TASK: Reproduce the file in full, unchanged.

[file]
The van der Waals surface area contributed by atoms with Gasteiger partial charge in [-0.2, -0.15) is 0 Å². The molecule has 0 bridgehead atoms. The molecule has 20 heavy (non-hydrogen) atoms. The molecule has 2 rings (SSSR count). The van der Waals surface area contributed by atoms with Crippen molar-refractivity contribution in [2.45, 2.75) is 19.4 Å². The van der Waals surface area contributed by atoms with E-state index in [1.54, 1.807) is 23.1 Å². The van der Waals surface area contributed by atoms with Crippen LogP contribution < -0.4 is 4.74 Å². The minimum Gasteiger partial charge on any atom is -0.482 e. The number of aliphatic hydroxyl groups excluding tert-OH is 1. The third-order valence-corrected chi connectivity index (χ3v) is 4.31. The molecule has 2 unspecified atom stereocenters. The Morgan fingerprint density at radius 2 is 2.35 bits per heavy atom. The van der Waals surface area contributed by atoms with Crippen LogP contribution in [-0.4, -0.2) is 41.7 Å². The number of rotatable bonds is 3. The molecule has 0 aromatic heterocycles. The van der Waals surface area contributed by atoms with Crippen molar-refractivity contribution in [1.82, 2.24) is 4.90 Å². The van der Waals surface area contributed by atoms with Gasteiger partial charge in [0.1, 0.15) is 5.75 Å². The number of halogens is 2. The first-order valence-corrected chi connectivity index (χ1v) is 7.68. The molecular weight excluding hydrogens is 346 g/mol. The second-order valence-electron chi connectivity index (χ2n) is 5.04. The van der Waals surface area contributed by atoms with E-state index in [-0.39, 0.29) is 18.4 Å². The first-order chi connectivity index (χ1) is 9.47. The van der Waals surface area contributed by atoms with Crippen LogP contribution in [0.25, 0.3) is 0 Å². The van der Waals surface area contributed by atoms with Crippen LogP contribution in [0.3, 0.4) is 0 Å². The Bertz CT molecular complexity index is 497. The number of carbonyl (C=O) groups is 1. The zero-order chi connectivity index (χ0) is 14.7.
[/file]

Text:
The van der Waals surface area contributed by atoms with Gasteiger partial charge in [-0.2, -0.15) is 0 Å². The molecule has 0 bridgehead atoms. The molecule has 20 heavy (non-hydrogen) atoms. The molecule has 2 rings (SSSR count). The van der Waals surface area contributed by atoms with Crippen molar-refractivity contribution in [2.45, 2.75) is 19.4 Å². The van der Waals surface area contributed by atoms with E-state index in [1.54, 1.807) is 23.1 Å². The van der Waals surface area contributed by atoms with Crippen LogP contribution < -0.4 is 4.74 Å². The minimum Gasteiger partial charge on any atom is -0.482 e. The number of aliphatic hydroxyl groups excluding tert-OH is 1. The third-order valence-corrected chi connectivity index (χ3v) is 4.31. The molecule has 2 unspecified atom stereocenters. The Morgan fingerprint density at radius 2 is 2.35 bits per heavy atom. The van der Waals surface area contributed by atoms with Crippen LogP contribution in [-0.4, -0.2) is 41.7 Å². The number of rotatable bonds is 3. The molecule has 0 aromatic heterocycles. The van der Waals surface area contributed by atoms with Crippen molar-refractivity contribution in [1.82, 2.24) is 4.90 Å². The van der Waals surface area contributed by atoms with Gasteiger partial charge in [0.1, 0.15) is 5.75 Å². The number of halogens is 2. The first-order valence-corrected chi connectivity index (χ1v) is 7.68. The molecular weight excluding hydrogens is 346 g/mol. The second-order valence-electron chi connectivity index (χ2n) is 5.04. The van der Waals surface area contributed by atoms with E-state index in [-0.39, 0.29) is 18.4 Å². The first-order chi connectivity index (χ1) is 9.47. The van der Waals surface area contributed by atoms with Crippen LogP contribution in [0.25, 0.3) is 0 Å². The van der Waals surface area contributed by atoms with Crippen LogP contribution in [0.3, 0.4) is 0 Å². The Bertz CT molecular complexity index is 497. The number of carbonyl (C=O) groups is 1. The zero-order chi connectivity index (χ0) is 14.7.